Archives for posts with tag: New Dads

There comes a time for most new parents when we have to go back to work.

(I don’t want you to think I have any antidotes about how to make this easier, because I don’t. I’m just talking.)

For me, it happened quickly. I was back to work 2 weeks after Grayson was born. This was one of the hardest things I’ve ever had to do. But it was easier knowing Dibs was home with him. She is really good about letting me know what they’re doing and sending photos throughout the day, which makes it a lot easier.

On Monday, she goes back to work. I have a feeling she’s broken down a couple of times today about this, and probably will a few more times over the weekend. We have both of our moms coming in on alternating weeks, which will make it a little easier, but not really. The longest she’s been away from him since he was born is about 2 hours.

She knows everything about him. She knows what his cries mean, she knows how he likes to be held and she knows when he’s pooped himself. Plus, it’s rare that he’s bottle fed. How will he react when he has to have a bottle throughout the day? Will our mom’s get sick of him quickly? Gray loves being held all day. We probably spoil him, though we’ve been told you can’t spoil a baby. Will they handle that well? How will Dibs handle not knowing what he’s doing at all times?

The other issue is that there’s nothing we can really do, Dads. There’s really nothing anyone can do, because we all have to work.

I guess this is the part where I ask how you guys are dealing with this. If there’s any advice you can share to make it easier, please do.

I’ve already considered adding webcams to make sure everything goes ok while we’re at work. Is that a step toward crazy?

Also, please comment in the comment section below. Commenting on Facebook helps no one!

“When your kid comes, your life will never be the same. Enjoy it while you can.”

How many times have you guys heard that? Every time I went to Vegas, Miami or New York before the kid came some douche dad said that to me on Facebook. So, I started blocking them on Facebook. (I love blocking people on Facebook. It’s the best. Yeah… you’re my friend… but you’re BLOCKED!)

Obviously when the kid comes things change. No one really tells you what is actually going to change, though, do they? Well, guys, that’s why you hired me! What’s that? I’m doing this for nothing? Eff…

So Long Life Without Guilt – Prepared to feel guilty about everything you do from here on out. I went golfing for the first time since Gray was born two Sunday’s ago. The whole time I felt like I was a terrible person for being gone. I wasn’t. On Sunday I’m going to the Frightened Rabbit concert. I’ve felt guilty about this since I bought the ticket. 2 months before Gray was born.

Seriously, You’re Going to be a Whole New Kind of Sleepy – And, here’s the thing, you can’t really complain about it! Dibs is a part of new mom’s group that discusses this sort of thing. I’m thinking we should start a new dad’s group to talk to each other about what we’re not allowed to talk to our wives about. Because no matter how tired you are, she’s 10 times more tired than you. Of course she is. Why wouldn’t she be? The metaphor would be complaining to someone that you had to settle for a BMW M model, when they’re driving their Grandma’s Cutlass Supreme.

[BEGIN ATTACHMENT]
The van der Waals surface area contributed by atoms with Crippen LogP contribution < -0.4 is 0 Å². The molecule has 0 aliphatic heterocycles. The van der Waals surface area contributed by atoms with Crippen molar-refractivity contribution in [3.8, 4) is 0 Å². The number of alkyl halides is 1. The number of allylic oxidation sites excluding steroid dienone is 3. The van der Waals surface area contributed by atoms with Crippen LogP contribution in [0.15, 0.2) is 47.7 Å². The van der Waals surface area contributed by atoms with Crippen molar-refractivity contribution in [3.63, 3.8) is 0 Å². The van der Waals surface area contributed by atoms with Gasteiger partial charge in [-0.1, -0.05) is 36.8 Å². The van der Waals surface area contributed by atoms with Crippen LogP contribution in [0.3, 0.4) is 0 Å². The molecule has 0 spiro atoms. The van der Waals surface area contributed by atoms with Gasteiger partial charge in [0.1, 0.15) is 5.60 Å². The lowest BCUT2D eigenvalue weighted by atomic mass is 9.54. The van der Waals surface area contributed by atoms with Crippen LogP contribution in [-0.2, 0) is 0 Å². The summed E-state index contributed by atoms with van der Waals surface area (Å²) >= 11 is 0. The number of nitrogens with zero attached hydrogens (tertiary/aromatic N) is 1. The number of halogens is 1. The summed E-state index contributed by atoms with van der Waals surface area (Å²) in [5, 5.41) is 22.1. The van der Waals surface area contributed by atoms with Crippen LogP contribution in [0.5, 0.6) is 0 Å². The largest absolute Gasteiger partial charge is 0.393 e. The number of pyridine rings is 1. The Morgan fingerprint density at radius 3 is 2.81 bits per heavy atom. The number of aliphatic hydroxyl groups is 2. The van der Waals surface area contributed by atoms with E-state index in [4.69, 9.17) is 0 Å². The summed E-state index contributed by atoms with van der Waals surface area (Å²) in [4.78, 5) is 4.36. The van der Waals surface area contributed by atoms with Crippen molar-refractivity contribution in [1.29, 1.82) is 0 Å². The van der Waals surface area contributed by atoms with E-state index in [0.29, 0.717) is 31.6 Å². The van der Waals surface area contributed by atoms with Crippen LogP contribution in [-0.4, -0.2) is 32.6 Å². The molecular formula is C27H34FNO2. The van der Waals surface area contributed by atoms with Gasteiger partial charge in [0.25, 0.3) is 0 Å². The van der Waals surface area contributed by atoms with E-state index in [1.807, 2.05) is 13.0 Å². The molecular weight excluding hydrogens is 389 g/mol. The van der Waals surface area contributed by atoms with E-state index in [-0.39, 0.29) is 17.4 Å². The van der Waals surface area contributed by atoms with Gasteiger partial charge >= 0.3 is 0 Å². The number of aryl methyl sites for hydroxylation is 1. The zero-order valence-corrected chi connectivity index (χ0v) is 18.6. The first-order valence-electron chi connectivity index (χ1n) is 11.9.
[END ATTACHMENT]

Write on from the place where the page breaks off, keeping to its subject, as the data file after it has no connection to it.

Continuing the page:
You’re About to Accept A Lot – My example of this, if you follow my twitter, happened the other day at lunch. My friend, Ryan, and I were in line at the Thai place, and I’m on my phone. Ryan says, “Dude, what’s all over your phone?” I examine, shrug my shoulders and say, “Grayson pooped all over me last night. It must have gotten all over my phone.” This was at lunch! I’d gone over 12 hours with poop covering the top of my iPhone 4, and I shrugged it off. Never in my life did I think I’d laugh when someone hosed me down with poop, yet, here we are.

You’re Excited About the Tiniest Things – Every milestone that happens makes you think your kid is a genius. I mean… of course he is.

Eating Is a Whole New Experience – When we go to restaurants, we basically prepay, and ask them to bring it out in to go boxes. When he cries, one of us tries to calm down, if we fail, then we’re out. Eating at home is even more fun. She’s eating and I’m holding him. I’m eating and she’s holding him. Just be ready to eat cold food.

(As I type this, I’m having a beer at the office. I feel guilty about this. I told you!)

What else have you guys noticed as changing? Let’s start the New Dad’s Group…. now.

Let’s admit something right now. We’ve gained weight over the past 9 months, haven’t we Dads? I mean, why wouldn’t you have? I’m not sure you’d be a good husband, boyfriend, gay partner, one-nighter-knock-her-upper had you not gained weight while your spouse was pregnant. She’s going for that extra cupcake, you should have, too. Now look at you, you’ve gained a good 5 (10… 15?) extra pounds.

Here’s the biggest issue with getting back into the gym – the lady isn’t back in the gym. No, she’s stuck feeding. Sure she’s losing 800-1,000 calories a day from it, but it’s not the same.

I came upon this problem immediately after my wife gave birth.

You can’t tell by looking at me, but I’m a little obsessed with working out. You really can’t tell by looking at me, but I’m a lot obsessed with running. The first couple of runs I went on, man, I felt like shit because Dibs wasn’t with me. I’d come home and I could feel the resentment.

When I went back to work, it got worse. Now I’m not seeing Grayson all day. I definitely don’t want to come home and immediately go to the gym. By the time I shower and make dinner I’d get, what, an hour or two with him a day? That’s just not enough for me.

I keep going back to the 10 things post, which I’m forever going to call the 10 Commandments. It’s a good reference point, huh? Like I said, I get up with every feeding to change him and burp him. The other night I find myself awake at 6am, and I can’t go back to sleep.

“Honey, I’m going to go for a run.”
“Really? Whatever, I’m going back to sleep.”

Running that early in the morning in San Francisco is pretty great, by the way. The sun is coming up, people with sucky jobs are waiting for the bus and it’s cold. Meanwhile, Dibs and Grayson are asleep and I’ve missed nothing. More importantly, they didn’t even know I was gone.

Sounds simple, but man I hate waking up early. The main thing I’m learning right now is this new life is about adapting. I don’t mind that.

Me: “Honey, lots of new moms want to throw their baby out the window.”
Her: “No, honey. I don’t want to throw him out the window. I want to throw him against the wall. This way he has a better survival rate.”